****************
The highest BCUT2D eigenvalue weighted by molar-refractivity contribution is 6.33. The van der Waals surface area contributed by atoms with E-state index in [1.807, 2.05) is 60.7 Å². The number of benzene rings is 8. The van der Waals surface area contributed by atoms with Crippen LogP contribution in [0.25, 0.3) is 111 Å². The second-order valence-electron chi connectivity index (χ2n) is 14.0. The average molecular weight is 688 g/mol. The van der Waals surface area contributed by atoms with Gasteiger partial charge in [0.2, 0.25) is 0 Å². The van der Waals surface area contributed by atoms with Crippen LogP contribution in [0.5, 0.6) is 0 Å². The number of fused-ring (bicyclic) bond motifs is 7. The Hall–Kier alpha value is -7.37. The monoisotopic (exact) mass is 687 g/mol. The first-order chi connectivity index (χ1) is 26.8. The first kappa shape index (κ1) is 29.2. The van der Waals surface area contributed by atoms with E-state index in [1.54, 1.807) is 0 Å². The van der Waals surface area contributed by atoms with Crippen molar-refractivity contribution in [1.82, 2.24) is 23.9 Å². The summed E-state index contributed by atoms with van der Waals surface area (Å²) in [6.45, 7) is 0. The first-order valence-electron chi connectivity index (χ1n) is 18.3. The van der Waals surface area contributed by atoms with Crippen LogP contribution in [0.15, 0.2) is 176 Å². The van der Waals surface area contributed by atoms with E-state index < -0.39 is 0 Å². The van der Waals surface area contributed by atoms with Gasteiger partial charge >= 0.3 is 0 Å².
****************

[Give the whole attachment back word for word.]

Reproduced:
The highest BCUT2D eigenvalue weighted by molar-refractivity contribution is 6.33. The van der Waals surface area contributed by atoms with E-state index in [1.807, 2.05) is 60.7 Å². The number of benzene rings is 8. The van der Waals surface area contributed by atoms with Crippen LogP contribution in [0.25, 0.3) is 111 Å². The second-order valence-electron chi connectivity index (χ2n) is 14.0. The average molecular weight is 688 g/mol. The van der Waals surface area contributed by atoms with Gasteiger partial charge in [0.2, 0.25) is 0 Å². The van der Waals surface area contributed by atoms with Crippen LogP contribution in [0.5, 0.6) is 0 Å². The number of fused-ring (bicyclic) bond motifs is 7. The Hall–Kier alpha value is -7.37. The monoisotopic (exact) mass is 687 g/mol. The first-order chi connectivity index (χ1) is 26.8. The first kappa shape index (κ1) is 29.2. The van der Waals surface area contributed by atoms with E-state index in [1.54, 1.807) is 0 Å². The van der Waals surface area contributed by atoms with Crippen molar-refractivity contribution in [1.82, 2.24) is 23.9 Å². The summed E-state index contributed by atoms with van der Waals surface area (Å²) in [6.45, 7) is 0. The first-order valence-electron chi connectivity index (χ1n) is 18.3. The van der Waals surface area contributed by atoms with Crippen LogP contribution in [0.15, 0.2) is 176 Å². The van der Waals surface area contributed by atoms with E-state index < -0.39 is 0 Å². The van der Waals surface area contributed by atoms with Gasteiger partial charge >= 0.3 is 0 Å².